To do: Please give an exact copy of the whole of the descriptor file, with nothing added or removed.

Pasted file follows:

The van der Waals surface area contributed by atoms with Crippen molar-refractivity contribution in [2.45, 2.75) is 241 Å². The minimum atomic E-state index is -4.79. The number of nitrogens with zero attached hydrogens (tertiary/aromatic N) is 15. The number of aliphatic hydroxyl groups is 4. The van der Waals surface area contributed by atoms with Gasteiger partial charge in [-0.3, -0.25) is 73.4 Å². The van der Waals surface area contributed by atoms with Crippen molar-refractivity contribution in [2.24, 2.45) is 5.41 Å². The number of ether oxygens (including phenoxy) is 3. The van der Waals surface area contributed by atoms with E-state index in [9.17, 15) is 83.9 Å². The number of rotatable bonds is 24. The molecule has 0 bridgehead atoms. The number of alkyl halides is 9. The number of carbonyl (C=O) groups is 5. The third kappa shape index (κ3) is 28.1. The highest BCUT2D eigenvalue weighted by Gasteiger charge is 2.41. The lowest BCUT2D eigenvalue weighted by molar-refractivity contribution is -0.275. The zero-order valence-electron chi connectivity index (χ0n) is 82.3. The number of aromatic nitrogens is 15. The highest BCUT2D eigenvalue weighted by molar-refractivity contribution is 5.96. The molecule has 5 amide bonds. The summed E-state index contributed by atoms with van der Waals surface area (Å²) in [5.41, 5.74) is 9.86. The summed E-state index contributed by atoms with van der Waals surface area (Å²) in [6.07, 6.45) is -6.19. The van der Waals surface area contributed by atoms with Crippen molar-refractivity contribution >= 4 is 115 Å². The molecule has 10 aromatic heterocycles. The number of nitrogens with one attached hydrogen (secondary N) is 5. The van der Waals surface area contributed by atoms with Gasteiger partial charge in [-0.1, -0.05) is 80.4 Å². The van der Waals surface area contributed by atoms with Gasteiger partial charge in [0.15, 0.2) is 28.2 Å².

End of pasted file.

The van der Waals surface area contributed by atoms with Crippen molar-refractivity contribution in [2.45, 2.75) is 241 Å². The minimum atomic E-state index is -4.79. The number of nitrogens with zero attached hydrogens (tertiary/aromatic N) is 15. The number of aliphatic hydroxyl groups is 4. The van der Waals surface area contributed by atoms with Gasteiger partial charge in [-0.3, -0.25) is 73.4 Å². The van der Waals surface area contributed by atoms with Crippen molar-refractivity contribution in [2.24, 2.45) is 5.41 Å². The number of ether oxygens (including phenoxy) is 3. The van der Waals surface area contributed by atoms with E-state index in [9.17, 15) is 83.9 Å². The number of rotatable bonds is 24. The molecule has 0 bridgehead atoms. The number of alkyl halides is 9. The number of carbonyl (C=O) groups is 5. The third kappa shape index (κ3) is 28.1. The highest BCUT2D eigenvalue weighted by Gasteiger charge is 2.41. The lowest BCUT2D eigenvalue weighted by molar-refractivity contribution is -0.275. The zero-order valence-electron chi connectivity index (χ0n) is 82.3. The number of aromatic nitrogens is 15. The highest BCUT2D eigenvalue weighted by molar-refractivity contribution is 5.96. The molecule has 5 amide bonds. The summed E-state index contributed by atoms with van der Waals surface area (Å²) in [5.41, 5.74) is 9.86. The summed E-state index contributed by atoms with van der Waals surface area (Å²) in [6.07, 6.45) is -6.19. The van der Waals surface area contributed by atoms with Crippen molar-refractivity contribution >= 4 is 115 Å². The molecule has 10 aromatic heterocycles. The number of nitrogens with one attached hydrogen (secondary N) is 5. The van der Waals surface area contributed by atoms with Gasteiger partial charge in [-0.1, -0.05) is 80.4 Å². The van der Waals surface area contributed by atoms with Gasteiger partial charge in [0.15, 0.2) is 28.2 Å².